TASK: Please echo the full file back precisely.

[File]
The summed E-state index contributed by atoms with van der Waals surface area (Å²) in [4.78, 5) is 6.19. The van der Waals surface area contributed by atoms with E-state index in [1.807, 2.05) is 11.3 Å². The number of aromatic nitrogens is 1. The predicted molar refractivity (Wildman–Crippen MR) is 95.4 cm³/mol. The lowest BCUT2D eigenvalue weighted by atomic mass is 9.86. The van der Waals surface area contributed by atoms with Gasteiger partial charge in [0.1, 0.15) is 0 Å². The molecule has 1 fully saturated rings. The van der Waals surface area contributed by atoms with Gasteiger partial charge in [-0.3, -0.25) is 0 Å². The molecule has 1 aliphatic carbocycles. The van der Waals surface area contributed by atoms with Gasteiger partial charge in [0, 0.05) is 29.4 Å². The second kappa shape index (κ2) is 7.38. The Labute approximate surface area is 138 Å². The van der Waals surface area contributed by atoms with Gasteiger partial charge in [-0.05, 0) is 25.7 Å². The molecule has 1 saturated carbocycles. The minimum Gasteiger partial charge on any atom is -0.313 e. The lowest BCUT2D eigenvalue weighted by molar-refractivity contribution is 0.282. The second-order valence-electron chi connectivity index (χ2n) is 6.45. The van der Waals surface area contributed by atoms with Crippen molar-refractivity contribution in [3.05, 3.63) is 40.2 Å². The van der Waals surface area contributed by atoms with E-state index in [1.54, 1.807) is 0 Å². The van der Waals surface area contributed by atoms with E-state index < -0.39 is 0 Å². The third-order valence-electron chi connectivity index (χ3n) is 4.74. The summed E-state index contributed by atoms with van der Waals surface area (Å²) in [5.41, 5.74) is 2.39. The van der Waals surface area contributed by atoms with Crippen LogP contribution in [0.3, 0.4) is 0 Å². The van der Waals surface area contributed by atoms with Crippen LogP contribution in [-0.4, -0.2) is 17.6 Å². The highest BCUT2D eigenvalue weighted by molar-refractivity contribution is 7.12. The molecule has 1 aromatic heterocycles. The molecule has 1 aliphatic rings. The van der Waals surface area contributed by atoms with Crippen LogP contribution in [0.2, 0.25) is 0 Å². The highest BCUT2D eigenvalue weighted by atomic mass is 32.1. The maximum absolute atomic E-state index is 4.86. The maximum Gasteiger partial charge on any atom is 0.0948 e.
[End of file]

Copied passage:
The summed E-state index contributed by atoms with van der Waals surface area (Å²) in [4.78, 5) is 6.19. The van der Waals surface area contributed by atoms with E-state index in [1.807, 2.05) is 11.3 Å². The number of aromatic nitrogens is 1. The predicted molar refractivity (Wildman–Crippen MR) is 95.4 cm³/mol. The lowest BCUT2D eigenvalue weighted by atomic mass is 9.86. The van der Waals surface area contributed by atoms with Gasteiger partial charge in [0.1, 0.15) is 0 Å². The molecule has 1 fully saturated rings. The van der Waals surface area contributed by atoms with Gasteiger partial charge in [-0.3, -0.25) is 0 Å². The molecule has 1 aliphatic carbocycles. The van der Waals surface area contributed by atoms with Gasteiger partial charge in [0, 0.05) is 29.4 Å². The second kappa shape index (κ2) is 7.38. The Labute approximate surface area is 138 Å². The van der Waals surface area contributed by atoms with Gasteiger partial charge in [-0.05, 0) is 25.7 Å². The molecule has 1 saturated carbocycles. The minimum Gasteiger partial charge on any atom is -0.313 e. The lowest BCUT2D eigenvalue weighted by molar-refractivity contribution is 0.282. The second-order valence-electron chi connectivity index (χ2n) is 6.45. The van der Waals surface area contributed by atoms with Crippen molar-refractivity contribution in [3.05, 3.63) is 40.2 Å². The van der Waals surface area contributed by atoms with E-state index in [1.54, 1.807) is 0 Å². The van der Waals surface area contributed by atoms with E-state index < -0.39 is 0 Å². The third-order valence-electron chi connectivity index (χ3n) is 4.74. The summed E-state index contributed by atoms with van der Waals surface area (Å²) in [5.41, 5.74) is 2.39. The van der Waals surface area contributed by atoms with Crippen LogP contribution in [0.3, 0.4) is 0 Å². The van der Waals surface area contributed by atoms with Crippen LogP contribution in [-0.4, -0.2) is 17.6 Å². The highest BCUT2D eigenvalue weighted by molar-refractivity contribution is 7.12. The molecule has 1 aromatic heterocycles. The molecule has 1 aliphatic rings. The van der Waals surface area contributed by atoms with Crippen LogP contribution in [0.2, 0.25) is 0 Å². The highest BCUT2D eigenvalue weighted by atomic mass is 32.1. The maximum absolute atomic E-state index is 4.86. The maximum Gasteiger partial charge on any atom is 0.0948 e.